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Operating Income/EV

Navigate the Depths of the Operating Income/EV Ratio in Financial Analysis

Compact Explanation

Operating Income/EV is the ratio of operating income to enterprise value.

Calculation of financial term 'Operating Income / EV'


The Operating Income/EV ratio, often associated with the school of value investing, is a crucial metric that can aid investors in identifying undervalued companies with high potential. With this guide, we aim to demystify this ratio and its significance in investment analysis.


The Operating Income/EV (Enterprise Value) ratio is a variant of the widely used EBIT/EV (Earnings Before Interest and Taxes/Enterprise Value) ratio. It measures the return on the total value of a company, which includes not only the equity value but also the debt and cash held by the company.

Context and Use

In the world of finance, the Operating Income/EV ratio is typically used to compare potential investment opportunities. It's particularly prevalent in the field of value investing, where the goal is to identify businesses that are undervalued relative to their true worth.

Detailed Explanation

The Operating Income/EV ratio is calculated as follows:

Operating Income/EV = Operating Income / Enterprise Value

The Operating Income is obtained from a company's income statement and reflects the earnings before interest and taxes. The Enterprise Value, on the other hand, is a measure of a company's total value, computed as:

Enterprise Value = Market Capitalization + Total Debt - Cash and Cash Equivalents

Example Calculation Case

Consider a company with an Operating Income of $2 million, a Market Capitalization of $10 million, Total Debt of $5 million, and Cash and Cash Equivalents of $1 million. The Enterprise Value and the Operating Income/EV ratio are calculated as:

Enterprise Value = $10 million + $5 million - $1 million = $14 million Operating Income/EV = $2 million / $14 million = 0.143 or 14.3%

This means for every dollar of total value (equity plus net debt), the company generates 14.3 cents of operating income.

Key Takeaways

  1. The Operating Income/EV ratio measures the return on the total value of a company.

  2. It's frequently used in value investing to identify potentially undervalued companies.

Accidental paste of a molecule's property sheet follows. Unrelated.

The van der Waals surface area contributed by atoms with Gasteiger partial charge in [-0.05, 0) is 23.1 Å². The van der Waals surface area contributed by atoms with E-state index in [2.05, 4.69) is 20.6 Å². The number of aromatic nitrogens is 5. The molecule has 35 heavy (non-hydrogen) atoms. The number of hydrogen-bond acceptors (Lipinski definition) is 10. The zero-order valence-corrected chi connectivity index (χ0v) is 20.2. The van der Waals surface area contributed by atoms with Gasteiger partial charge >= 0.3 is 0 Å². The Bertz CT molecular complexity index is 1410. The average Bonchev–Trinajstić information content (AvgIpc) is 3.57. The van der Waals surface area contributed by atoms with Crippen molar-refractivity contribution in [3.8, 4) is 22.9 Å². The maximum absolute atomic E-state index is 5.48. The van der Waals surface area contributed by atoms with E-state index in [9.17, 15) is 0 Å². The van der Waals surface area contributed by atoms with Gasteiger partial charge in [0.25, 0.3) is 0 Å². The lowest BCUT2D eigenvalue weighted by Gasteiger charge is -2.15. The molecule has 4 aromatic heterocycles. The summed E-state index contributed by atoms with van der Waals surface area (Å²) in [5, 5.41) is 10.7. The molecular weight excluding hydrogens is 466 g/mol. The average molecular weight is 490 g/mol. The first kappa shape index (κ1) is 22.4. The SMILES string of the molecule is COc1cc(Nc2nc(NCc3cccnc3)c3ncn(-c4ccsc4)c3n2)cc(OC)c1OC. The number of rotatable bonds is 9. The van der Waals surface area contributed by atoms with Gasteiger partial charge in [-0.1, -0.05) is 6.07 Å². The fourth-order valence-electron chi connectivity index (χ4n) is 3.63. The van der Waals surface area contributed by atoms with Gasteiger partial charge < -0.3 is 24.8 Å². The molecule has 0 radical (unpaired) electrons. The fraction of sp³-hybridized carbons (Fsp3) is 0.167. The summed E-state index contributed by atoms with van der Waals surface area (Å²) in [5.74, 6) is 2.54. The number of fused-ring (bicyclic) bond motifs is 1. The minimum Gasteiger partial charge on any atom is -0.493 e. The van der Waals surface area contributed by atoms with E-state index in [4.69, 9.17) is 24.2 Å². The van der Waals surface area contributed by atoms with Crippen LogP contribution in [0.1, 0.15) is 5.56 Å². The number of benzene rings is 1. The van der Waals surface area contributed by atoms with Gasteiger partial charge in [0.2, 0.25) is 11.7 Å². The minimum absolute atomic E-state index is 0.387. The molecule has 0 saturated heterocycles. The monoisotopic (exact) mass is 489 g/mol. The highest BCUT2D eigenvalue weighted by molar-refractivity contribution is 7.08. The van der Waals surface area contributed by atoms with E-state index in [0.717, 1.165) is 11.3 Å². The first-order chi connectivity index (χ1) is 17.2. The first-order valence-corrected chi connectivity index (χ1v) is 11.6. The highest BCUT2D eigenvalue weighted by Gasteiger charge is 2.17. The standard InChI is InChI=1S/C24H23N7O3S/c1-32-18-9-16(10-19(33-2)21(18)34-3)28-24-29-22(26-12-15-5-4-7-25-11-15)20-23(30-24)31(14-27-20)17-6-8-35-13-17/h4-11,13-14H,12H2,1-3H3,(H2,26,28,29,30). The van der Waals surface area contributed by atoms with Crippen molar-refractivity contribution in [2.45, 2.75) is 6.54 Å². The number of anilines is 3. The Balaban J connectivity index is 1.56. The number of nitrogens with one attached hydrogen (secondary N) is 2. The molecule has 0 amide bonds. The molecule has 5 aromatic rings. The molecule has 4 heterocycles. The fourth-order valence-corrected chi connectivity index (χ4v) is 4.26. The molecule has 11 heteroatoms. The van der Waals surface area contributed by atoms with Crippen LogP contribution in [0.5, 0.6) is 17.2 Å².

3. The ratio is calculated by dividing the Operating Income by the Enterprise Value.


  1. What does the Operating Income/EV ratio indicate? - It indicates the return a company generates on its total value, including equity, debt, and cash. A higher ratio may suggest a company is undervalued.

  2. How is the Operating Income/EV ratio calculated? - It's calculated by dividing the Operating Income by the Enterprise Value.

  3. Why is the Operating Income/EV ratio important to investors? - This ratio is crucial for investors, especially those employing a value investing strategy, as it helps identify potentially undervalued companies.

  4. Is a higher Operating Income/EV ratio always better? - Generally, a higher Operating Income/EV ratio can be an indication of an undervalued company. However, it's essential to consider other factors and ratios to gain a more comprehensive understanding of a company's financial health.

  5. What's the difference between EBIT/EV and Operating Income/EV ratios? - The difference lies in the numerator. While EBIT includes non-operating income and expenses, Operating Income includes only income and expenses related to a company's core operations.

  6. Can the Operating Income/EV ratio vary across industries? - Yes, it can vary significantly across different industries due to varying operating income margins and capital structures. It's advisable to compare the ratios of companies within the same industry.


The Operating Income/EV ratio is a vital tool in the arsenal of any value investor. It provides a more comprehensive view of a company's profitability relative to its total value, including equity, debt, and cash. Understanding this ratio is essential for making informed investment decisions.

Disclaimer: This article is intended for informational purposes only and does not constitute financial advice. Always conduct your own research and consult with a professional financial advisor before making any investment decisions.